Remember that past experiences do not dictate the future. If you are feeling negatively towards something you feel like you should learn, or are just come up against massive mental blocks, identify what is causing resistance and try to move past these barriers. You are not dumb or tone-deaf or unathletic, and you can learn and make progress in things you find difficult. Reframe the way you think about learning – not as a mammoth task that looms ahead, or as a dreary chore, but as an opportunity to come alive, achieve your goals and engage with the world around you.

Question, question, question

We can never overstate how crucially important questions are in learning. Knowledge isn’t static, it can be continually changed and expanded by an ever-deepening series of questions. Answers are of course important, but never see an answer as an end point, or information as neutral or fixed. Cultivating a learning mindset means being comfortable with unanswered questions and thriving in the spirit of discovery.

Critical thinking and reflection

Thinking critically is to never accept information at face value, and to look from many vantage points and perspectives. Few things are black and white, most are complex and nuanced. We are drawn to information that seems to support our preconceived notions, which is a phenomenon psychologists called confirmation bias. It can therefore be important to involve others in your learning, especially those whom you know hold different beliefs to you, have different political opinions, or have vastly different life experiences. When you read an article or hear a news story, it can be useful to interrogate it. Is it true? How do I know? Whose voice is missing from the narrative? Why do I agree/disagree with the conclusions? Whom do I know that would think differently? Although this requires some effort, it can be extremely rewarding for ensuring that your ideas are well-informed.

See learning as broad

In the Learning Service book we talk about how having a learning mindset can help you in your overseas travel decisions. But it may help you to broaden your definition of “learning” to include all aspects of your daily life and relationships, as it is also through these that you can make your contribution to improving the world.

You may have heard of the theory of multiple intelligences, which rescues the concept of learning from being school-like book learning, and widens it to include such things as social intelligence and emotional intelligence. Deepening your self-awareness and practicing the attitudes you wish to cultivate also fall within our definition of a learning mindset, and while they can be important for an overseas travel experience, developing these qualities can also vastly enhance the rest of your life.

Before We Get Started – A Disclaimer

We are gearing up to relaunch our blog with insights and articles from the Learning Service authors, guest posts from inspirational friends and experts, and anyone who would like to share their reaction to the Learning Service book (so get in touch if that is you!)

In the meantime – an important disclaimer that dispels some of the myths about Learning Service:

Our goal is not to push you to volunteer abroad. On the contrary. We think there are many different ways that you can do good in the world, and we’d be delighted if our website and book help you further identify some of the ways that work for you. We don’t think volunteering abroad is always the right answer. When it comes to volunteering, there are probably many organizations just beyond your doorstep that could use your support, and, while abroad, we view the learning part of your journey as an essential step in a life-long commitment to responsible global citizenship. We aim to help you explore what options are right for you.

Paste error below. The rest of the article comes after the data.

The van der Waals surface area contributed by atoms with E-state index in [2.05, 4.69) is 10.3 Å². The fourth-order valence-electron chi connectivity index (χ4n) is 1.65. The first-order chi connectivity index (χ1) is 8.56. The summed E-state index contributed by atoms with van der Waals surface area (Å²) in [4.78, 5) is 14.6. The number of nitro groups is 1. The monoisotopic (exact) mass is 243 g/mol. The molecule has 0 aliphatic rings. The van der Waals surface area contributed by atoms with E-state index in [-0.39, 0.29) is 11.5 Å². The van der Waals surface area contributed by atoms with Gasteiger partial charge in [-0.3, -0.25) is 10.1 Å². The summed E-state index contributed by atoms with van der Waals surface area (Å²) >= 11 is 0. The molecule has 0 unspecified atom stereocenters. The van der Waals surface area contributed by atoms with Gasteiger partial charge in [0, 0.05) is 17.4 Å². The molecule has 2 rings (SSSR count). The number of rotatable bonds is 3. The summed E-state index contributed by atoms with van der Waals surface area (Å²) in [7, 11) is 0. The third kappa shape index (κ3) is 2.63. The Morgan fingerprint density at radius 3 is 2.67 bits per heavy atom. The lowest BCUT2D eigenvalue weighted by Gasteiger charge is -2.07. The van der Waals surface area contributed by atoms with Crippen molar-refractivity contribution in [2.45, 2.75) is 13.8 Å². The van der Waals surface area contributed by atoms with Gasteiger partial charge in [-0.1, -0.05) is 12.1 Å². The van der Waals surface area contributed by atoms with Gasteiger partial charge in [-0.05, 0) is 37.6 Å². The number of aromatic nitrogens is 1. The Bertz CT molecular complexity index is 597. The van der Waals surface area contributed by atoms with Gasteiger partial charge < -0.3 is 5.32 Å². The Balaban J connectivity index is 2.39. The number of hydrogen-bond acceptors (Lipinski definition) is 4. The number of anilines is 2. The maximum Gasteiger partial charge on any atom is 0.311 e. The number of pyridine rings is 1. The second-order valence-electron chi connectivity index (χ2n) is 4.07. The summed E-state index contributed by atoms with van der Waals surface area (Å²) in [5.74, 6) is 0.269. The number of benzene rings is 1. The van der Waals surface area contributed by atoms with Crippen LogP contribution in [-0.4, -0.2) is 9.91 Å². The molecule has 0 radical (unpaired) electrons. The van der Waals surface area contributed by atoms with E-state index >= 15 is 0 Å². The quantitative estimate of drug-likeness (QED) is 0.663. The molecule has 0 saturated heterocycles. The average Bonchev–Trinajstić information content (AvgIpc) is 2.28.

Our book is not meant to give you quick fix answers to where you should consider volunteering. Rather than endorsing or criticizing different providers, we give you tools to do your own due diligence and evaluation of international opportunities or organizations. Our mention of specific organizations in the book does not constitute an endorsement. Organizations change all the time, and some cease to exist while new organizations emerge.

We aim to give you tools for you to use to make more informed decisions about how you use your time, and help you reframe traditional ideas about how you can do good in the world. We hope they are of use!


New Tool Added to the Learning Service Library!

Over the years, we at Learning Service have been inundated with requests to help potential volunteers to find an ethical, effective volunteer placement, that fits their needs, skills and values. Our response has always been that there is no shortcut for doing your own research and for taking the time to thoroughly evaluate the options.

With the release of the Learning Service book, we finally have a resource that lays out our suggested process for finding a way to do good in the world, either through volunteering or by taking other action in their life. However we are still finding that some people want a little more detail on exactly HOW to evaluate volunteer opportunities. Therefore, we are introducing the Learning Service Research Assessment Tool! It is packed full of topics and questions that you may want to find out about a volunteer placement.

The tool is designed to be used alongside Chapter 9 of the Learning Service book. As we advise in there, please don’t just email this whole list of questions to a volunteer provider! Many of the answers can be found in other ways – on their website or social media pages, on review sites, in the news, on volunteer blogs, or by contacting previous volunteers.

To find the tool, log in to the Library and click the farthest right image (first page pictured here). We hope it is useful to you! Please write to us with your experiences, feedback or suggestions.

New Website, New Book, and Coming Soon…New Blog

We hope you love the new look Learning Service site! To accompany it, and to celebrate the launch of the Learning Service book, we will be starting a new blog with all our thoughts and advice on volunteer travel. So check back here shortly!